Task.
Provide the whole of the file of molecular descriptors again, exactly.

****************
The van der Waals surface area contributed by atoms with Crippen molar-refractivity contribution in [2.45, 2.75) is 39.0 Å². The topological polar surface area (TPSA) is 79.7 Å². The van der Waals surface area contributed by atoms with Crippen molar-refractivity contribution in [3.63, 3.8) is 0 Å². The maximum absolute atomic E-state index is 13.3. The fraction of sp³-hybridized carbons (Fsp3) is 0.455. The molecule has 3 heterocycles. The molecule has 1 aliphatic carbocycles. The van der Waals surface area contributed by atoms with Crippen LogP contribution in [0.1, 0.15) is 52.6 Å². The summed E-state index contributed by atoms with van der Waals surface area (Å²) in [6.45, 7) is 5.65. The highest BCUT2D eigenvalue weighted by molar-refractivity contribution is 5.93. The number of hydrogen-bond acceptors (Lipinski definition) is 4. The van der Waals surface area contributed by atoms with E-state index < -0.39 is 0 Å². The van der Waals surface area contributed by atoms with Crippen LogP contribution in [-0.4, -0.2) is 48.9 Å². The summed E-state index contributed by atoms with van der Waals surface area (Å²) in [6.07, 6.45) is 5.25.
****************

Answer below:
The van der Waals surface area contributed by atoms with Crippen molar-refractivity contribution in [2.45, 2.75) is 39.0 Å². The topological polar surface area (TPSA) is 79.7 Å². The van der Waals surface area contributed by atoms with Crippen molar-refractivity contribution in [3.63, 3.8) is 0 Å². The maximum absolute atomic E-state index is 13.3. The fraction of sp³-hybridized carbons (Fsp3) is 0.455. The molecule has 3 heterocycles. The molecule has 1 aliphatic carbocycles. The van der Waals surface area contributed by atoms with Crippen LogP contribution in [0.1, 0.15) is 52.6 Å². The summed E-state index contributed by atoms with van der Waals surface area (Å²) in [6.45, 7) is 5.65. The highest BCUT2D eigenvalue weighted by molar-refractivity contribution is 5.93. The number of hydrogen-bond acceptors (Lipinski definition) is 4. The van der Waals surface area contributed by atoms with E-state index < -0.39 is 0 Å². The van der Waals surface area contributed by atoms with Crippen LogP contribution in [-0.4, -0.2) is 48.9 Å². The summed E-state index contributed by atoms with van der Waals surface area (Å²) in [6.07, 6.45) is 5.25.